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Tips for trouble-free RV travel
So you’ve been looking forward to spending time out on the open road with family? The Great Smoky Mountains or Yosemite National Park may be the perfect option for your next destination – it’s just a matter of getting there. With a recreational vehicle (RV), your travels can be both cost-effective and trouble-free with proper planning.
You may be surprised to find that the low cost of RV travel has driven many Americans to rent or purchase an RV for their vacations. RVs range from luxury motor homes to towables such as truck campers and expandable trailers. A study conducted by PFK, an international travel and tourism consulting company, found that traveling in an RV can save a family of four anywhere from 28 to 59 percent compared to combined cost of hotel rooms, restaurant dining and other expenses. RV travel has consistently been a less, if not the least expensive method of travel, according to a study conducted by the Recreational Vehicle Industry Association.
If you own an RV or are considering renting one, be sure the vehicle is road ready to avoid costly repairs or an unexpected trip delay.
Nationwide Insurance has compiled five years of RV claims data that show tire problems and roof damage are two of the leading issues its customers face.
Of the RV claims filed, nearly 60 percent were for tire issues. Many of the incidents may have been prevented with better tire maintenance or packing techniques when traveling.
Traveling in a recreational vehicle is fun, but following a few safety tips can make the difference between “delight and disaster,” said Dawn Stoppelmoor, powersports product director who leads RV insurance products. “We have patched many RVs on the road to salvage a vacation, but some pre-trip maintenance and reminders can help keep consumers on the road and out of the repair garage.”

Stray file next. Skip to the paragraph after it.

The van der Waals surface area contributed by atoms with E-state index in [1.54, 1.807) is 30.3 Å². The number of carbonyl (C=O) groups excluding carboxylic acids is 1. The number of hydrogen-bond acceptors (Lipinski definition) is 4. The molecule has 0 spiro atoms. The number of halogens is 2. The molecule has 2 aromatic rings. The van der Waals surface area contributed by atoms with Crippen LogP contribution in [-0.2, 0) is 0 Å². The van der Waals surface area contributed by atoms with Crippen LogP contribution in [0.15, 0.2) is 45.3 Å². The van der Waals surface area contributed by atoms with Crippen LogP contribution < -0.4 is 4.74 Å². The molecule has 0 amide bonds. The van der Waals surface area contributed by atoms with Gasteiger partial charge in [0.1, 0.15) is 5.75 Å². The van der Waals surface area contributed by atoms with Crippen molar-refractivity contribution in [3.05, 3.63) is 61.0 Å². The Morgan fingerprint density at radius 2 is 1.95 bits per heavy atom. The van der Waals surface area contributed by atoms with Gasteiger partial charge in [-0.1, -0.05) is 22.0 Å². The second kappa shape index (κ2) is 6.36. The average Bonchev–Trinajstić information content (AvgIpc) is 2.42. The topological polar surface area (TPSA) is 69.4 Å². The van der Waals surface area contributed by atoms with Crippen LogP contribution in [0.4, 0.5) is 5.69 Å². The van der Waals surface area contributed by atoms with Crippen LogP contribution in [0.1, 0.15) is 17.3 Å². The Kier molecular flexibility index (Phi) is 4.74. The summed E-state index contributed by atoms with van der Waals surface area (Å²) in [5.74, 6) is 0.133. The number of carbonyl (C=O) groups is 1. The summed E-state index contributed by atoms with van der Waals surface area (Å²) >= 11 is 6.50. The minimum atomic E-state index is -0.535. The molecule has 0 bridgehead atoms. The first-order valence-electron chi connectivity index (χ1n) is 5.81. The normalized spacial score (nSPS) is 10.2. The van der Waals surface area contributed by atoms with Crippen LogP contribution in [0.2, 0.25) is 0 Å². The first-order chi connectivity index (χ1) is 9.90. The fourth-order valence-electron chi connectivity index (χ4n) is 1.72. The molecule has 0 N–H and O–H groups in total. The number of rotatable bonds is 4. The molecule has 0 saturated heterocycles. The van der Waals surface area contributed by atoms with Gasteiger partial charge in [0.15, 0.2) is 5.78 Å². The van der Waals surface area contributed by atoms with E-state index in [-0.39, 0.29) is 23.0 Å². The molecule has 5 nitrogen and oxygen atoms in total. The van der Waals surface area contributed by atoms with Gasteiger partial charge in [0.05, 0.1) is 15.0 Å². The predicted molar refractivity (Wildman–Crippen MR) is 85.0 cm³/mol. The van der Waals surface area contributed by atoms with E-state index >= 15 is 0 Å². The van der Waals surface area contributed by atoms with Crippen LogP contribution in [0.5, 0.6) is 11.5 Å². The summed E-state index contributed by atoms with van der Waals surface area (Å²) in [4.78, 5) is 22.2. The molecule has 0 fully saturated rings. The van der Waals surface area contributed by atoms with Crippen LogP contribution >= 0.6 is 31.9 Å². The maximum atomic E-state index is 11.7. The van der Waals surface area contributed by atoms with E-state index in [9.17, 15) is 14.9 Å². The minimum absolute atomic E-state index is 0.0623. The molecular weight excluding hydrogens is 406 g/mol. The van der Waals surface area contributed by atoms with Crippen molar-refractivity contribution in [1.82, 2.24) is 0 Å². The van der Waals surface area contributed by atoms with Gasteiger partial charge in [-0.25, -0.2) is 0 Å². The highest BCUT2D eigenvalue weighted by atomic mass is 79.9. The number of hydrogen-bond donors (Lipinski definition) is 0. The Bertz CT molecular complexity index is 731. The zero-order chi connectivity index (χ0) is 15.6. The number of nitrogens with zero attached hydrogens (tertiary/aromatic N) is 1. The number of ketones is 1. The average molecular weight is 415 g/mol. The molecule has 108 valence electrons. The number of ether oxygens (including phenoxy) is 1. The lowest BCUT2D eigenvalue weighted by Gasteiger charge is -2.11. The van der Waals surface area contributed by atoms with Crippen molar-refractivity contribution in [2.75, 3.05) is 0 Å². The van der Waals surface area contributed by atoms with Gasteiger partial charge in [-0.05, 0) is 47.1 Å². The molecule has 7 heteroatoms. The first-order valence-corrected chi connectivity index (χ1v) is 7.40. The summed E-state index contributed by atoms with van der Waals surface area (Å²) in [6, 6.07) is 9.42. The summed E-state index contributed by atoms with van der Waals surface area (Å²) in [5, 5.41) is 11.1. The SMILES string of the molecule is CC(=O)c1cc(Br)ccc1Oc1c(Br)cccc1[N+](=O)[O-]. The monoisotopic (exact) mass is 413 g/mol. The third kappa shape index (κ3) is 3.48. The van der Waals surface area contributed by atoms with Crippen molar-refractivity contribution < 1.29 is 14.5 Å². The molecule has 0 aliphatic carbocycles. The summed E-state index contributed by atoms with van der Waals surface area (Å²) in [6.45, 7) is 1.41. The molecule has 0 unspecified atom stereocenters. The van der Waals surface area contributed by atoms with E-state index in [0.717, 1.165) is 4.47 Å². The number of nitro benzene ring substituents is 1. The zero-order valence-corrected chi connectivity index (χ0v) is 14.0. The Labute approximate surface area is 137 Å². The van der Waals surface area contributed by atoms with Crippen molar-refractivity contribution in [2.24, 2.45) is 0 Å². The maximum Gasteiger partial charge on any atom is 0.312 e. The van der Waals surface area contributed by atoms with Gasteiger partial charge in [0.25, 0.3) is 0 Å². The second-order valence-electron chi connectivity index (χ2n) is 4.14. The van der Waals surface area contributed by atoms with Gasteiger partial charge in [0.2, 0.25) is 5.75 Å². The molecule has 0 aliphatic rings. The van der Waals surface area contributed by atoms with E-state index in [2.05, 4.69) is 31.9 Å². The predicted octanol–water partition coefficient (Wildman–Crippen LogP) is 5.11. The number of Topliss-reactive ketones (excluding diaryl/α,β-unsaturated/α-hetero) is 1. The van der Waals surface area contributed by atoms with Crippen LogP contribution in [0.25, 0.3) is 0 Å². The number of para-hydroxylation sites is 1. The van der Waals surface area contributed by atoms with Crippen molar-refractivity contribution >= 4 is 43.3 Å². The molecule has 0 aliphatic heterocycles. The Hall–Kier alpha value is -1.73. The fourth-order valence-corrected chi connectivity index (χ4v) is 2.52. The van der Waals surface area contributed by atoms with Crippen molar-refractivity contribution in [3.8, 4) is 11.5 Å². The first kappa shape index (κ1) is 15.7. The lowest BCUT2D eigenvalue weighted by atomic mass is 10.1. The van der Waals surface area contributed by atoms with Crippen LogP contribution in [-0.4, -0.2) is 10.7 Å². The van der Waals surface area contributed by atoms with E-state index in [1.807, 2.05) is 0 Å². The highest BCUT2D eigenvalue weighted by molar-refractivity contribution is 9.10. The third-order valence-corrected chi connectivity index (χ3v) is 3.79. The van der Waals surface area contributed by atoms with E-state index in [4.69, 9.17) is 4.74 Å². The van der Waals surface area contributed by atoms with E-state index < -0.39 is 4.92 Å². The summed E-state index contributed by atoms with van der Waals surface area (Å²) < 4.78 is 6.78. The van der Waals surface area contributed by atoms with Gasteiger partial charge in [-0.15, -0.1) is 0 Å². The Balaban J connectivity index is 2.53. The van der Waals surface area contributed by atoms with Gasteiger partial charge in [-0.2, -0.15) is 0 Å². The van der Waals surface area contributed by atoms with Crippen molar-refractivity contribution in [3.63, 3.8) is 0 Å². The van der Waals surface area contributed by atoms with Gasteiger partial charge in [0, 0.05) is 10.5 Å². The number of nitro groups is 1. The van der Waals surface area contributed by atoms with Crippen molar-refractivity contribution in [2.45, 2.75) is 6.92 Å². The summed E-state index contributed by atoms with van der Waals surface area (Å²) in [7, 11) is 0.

Improper packing that leads to uneven loads can have harmful effects including restricted braking, blowouts and even breakdowns. It is important that drivers be aware of their surroundings and familiar with the vehicle’s size when maneuvering in close quarters. Size includes height too. One of every 10 claims being filed is for roof damage caused by drivers miscalculating their RV’s height.
Crowded areas can be tricky to travel through with a large vehicle like an RV. One in seven claims occurred in areas such as gas stations where it can be hard for the driver to see other vehicles, awnings, poles and other hazards.To prevent these issues, the solution may be as simple as verifying the height of your RV and adjusting your trip accordingly or leaving behind unnecessary and heavy luggage that may weigh down the vehicle to make your trip as successful as possible.Here are a few more tips to ensure your trip is trouble-free:
- Check the RV’s tire pressure and wear prior to departure, as well as occasionally during the trip
- Be sure to pack the vehicle so that weight is distributed evenly
- Give the RV the space it needs for braking and turning, especially around other vehicles. RVs need about 20 percent more distance to stop than the average car. For braking, allow a three-second distance between your RV and another vehicle
- Be conscious of the RV’s clearance in terms of height, length and width.
Whether you rent or own an RV, be safe on your summer trips!Ohio Farm Bureau members are eligible for up to a 10 percent discount on RV insurance. Contact your local Nationwide agent, call 1-877-OnYourSide or visit Nationwide's website for Farm Bureau members.